Unfortunately, at this point clinicians have no clear guidelines for helping patients with dense breasts decide whether to undergo additional testing. In addition, the evidence is equivocal, and the tests have risks as well as benefits. The patient needs to understand all this by discussing it with her physician. And to discuss this decision effectively, the physician must be well versed in the evolving literature on breast density. Below, we present important points to keep in mind as we foster these discussions with our patients.


Figure 1. Mammography shows, from left to right, fatty breast tissue, heterogeneously dense tissue, and extremely dense tissue.

Breast density limits the sensitivity of mammography. This is widely established. Yet the interpretation of breast density today is subjective. It is determined by the interpreting radiologist based on the Breast Imaging and Reporting Data System (BI-RADS), which defines “heterogeneously dense” breasts as those containing 50% to 75% dense tissue and “dense” breasts as those with more than 75%5 (Figure 1). This subjective measurement is based on two-dimensional imaging, which may underestimate or overestimate the percentage of breast density because of tissue summation. Ideally, density should be measured using three-dimensional imaging with automated software,6 but this technology is not yet widely available.


Although adding ultrasonography to mammography in patients with dense breast tissue detects additional cancers,7,8 it also leads to a significant increase in the detection of lesions that are not malignant yet require additional workup or biopsy.

The largest study to examine this was the American College of Radiology Imaging Network Protocol 6666 (ACRIN 6666),7 a multi-institutional study evaluating the diagnostic yield, sensitivity, and specificity of adding ultrasonography in high-risk patients who presented with negative mammograms and had heterogeneously dense tissue in at least one quadrant.7 (High risk was defined as a threefold higher risk of breast cancer as determined by risk factors such as personal history of breast cancer or high-risk lesions, or elevated risk using the Gail or Claus model.) The supplemental yield was 4.2 cancers per 1,000 women (95% confidence interval 1.1 to 7.2 per 1,000) on a single prevalent screen. Of 12 cancers detected solely by ultrasonography, 11 were invasive and had a median size of 10 mm. Of those reported, 8 of 9 were node-negative. Despite this additional yield, the positive predictive value of biopsy prompted by ultrasonography was only 8.9%.7 Other investigators have reported similar findings.8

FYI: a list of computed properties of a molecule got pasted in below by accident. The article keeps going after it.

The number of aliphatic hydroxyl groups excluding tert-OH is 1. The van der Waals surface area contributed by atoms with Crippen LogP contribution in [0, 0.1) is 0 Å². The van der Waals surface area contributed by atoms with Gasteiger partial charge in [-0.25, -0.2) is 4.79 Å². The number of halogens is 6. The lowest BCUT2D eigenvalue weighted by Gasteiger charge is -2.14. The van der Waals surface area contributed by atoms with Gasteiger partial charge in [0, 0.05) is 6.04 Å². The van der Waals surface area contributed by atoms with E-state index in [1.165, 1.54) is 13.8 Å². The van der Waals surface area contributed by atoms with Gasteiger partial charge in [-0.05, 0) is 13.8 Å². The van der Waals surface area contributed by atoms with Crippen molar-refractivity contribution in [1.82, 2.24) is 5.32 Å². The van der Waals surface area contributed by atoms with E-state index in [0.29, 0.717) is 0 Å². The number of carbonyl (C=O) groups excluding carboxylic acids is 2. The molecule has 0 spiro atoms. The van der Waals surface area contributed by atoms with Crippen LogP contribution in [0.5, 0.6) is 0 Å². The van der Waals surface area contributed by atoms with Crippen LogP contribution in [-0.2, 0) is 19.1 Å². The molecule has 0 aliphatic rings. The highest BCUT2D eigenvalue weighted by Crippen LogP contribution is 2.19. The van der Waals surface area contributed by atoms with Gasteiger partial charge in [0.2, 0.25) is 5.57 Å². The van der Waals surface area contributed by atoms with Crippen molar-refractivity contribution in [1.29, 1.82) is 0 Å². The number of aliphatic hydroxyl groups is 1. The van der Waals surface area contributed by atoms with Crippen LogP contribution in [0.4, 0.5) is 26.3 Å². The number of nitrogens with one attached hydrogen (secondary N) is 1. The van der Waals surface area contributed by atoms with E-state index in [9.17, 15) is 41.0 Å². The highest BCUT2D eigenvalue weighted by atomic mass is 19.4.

The relationship between breast density and cancer risk is not entirely clear. Higher breast density has been associated with a higher risk of breast cancer,9,10 presumably because cancer usually develops in parenchyma, and not fatty tissue. Yet obesity and age, which are inversely associated with density, are also risk factors for the development of breast cancer. Some prominent radiologists have cast doubt on the methodology used in these density studies, which relied on density measurements calculated by two-dimensional views of the breast, and have called for a re-evaluation of the relationship between density and cancer risk.6